Highlights from #COASPASIA: OASPA’s first Asian conference on open access scholarly publishing

This week I had a chance to travel to Bangkok in Thailand to attend COASP Asia: OASPA‘s first Asian conference on open access scholarly publishing. It was OASPA’s first conference outside of Europe, and I do hope there will be more of these in the next couple of years. It was very exciting to get new insights into the landscape of open access publishing in countries such as South Korea, Japan, Singapore and China. One of the conference’s main themes was building trust and transparency in academic publishing and I am sure that this will be mentioned again in the upcoming annual conference in September. To find out more about the highlights and discussion during the conference, check out the Storify feed, which I have created using the #COASPAsia hashtag. It was a pleasure being at another OASPA meeting!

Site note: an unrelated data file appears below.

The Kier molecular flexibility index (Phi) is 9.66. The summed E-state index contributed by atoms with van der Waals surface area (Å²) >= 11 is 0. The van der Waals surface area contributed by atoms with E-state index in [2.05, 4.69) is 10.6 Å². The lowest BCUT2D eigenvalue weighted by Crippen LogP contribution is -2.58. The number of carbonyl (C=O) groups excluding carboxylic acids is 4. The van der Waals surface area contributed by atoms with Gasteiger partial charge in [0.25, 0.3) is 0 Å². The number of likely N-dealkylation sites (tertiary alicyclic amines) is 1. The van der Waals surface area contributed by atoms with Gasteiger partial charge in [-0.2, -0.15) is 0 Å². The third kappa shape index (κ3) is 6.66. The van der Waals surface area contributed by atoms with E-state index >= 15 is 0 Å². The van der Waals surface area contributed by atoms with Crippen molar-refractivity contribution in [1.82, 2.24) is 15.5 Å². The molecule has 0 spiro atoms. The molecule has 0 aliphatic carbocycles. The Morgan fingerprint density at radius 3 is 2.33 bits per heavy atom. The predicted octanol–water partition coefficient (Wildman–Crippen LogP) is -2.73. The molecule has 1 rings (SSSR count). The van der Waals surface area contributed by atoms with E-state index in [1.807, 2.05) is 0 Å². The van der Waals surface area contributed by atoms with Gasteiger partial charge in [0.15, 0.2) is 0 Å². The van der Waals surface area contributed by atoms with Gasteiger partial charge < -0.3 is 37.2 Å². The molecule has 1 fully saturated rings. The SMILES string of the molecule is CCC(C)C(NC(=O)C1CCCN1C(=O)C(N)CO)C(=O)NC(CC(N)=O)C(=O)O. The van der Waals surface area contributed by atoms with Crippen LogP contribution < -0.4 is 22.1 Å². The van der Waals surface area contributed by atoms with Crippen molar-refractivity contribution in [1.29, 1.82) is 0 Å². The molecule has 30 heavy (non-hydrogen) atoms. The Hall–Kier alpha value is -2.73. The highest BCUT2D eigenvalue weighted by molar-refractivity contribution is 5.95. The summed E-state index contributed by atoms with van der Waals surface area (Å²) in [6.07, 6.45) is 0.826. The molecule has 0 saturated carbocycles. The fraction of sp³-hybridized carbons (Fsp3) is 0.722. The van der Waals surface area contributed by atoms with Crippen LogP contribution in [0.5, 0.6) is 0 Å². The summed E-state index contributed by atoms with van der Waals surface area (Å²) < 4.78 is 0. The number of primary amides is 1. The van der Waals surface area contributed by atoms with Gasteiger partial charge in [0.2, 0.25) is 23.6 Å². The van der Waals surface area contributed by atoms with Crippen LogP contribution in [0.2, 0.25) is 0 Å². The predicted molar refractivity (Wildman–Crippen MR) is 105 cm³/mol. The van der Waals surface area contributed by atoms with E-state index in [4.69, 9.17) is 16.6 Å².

[View the story “COASP Asia” on Storify

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QScience Connect Article Processing Charges waived for authors with ORCIDs

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At QScience.com, we love ORCID.

It’s simply an ingenious way of removing ambiguity when it comes to article authorship.

ORCID stands for Open Researcher & Contributor ID and is a non-profit organization that allows researchers to obtain a persistent digital identifier. This ID number is unique to a given author and ultimately solves many attribution issues such as researchers with similar names, or researchers with multiple names or name variants.

In order to encourage the adoption and uptake of ORCIDs, QScience.com has recently announced to waive all QScience Connect article processing charges (APCs) for authors who input their ORCID identifiers when submitting an article.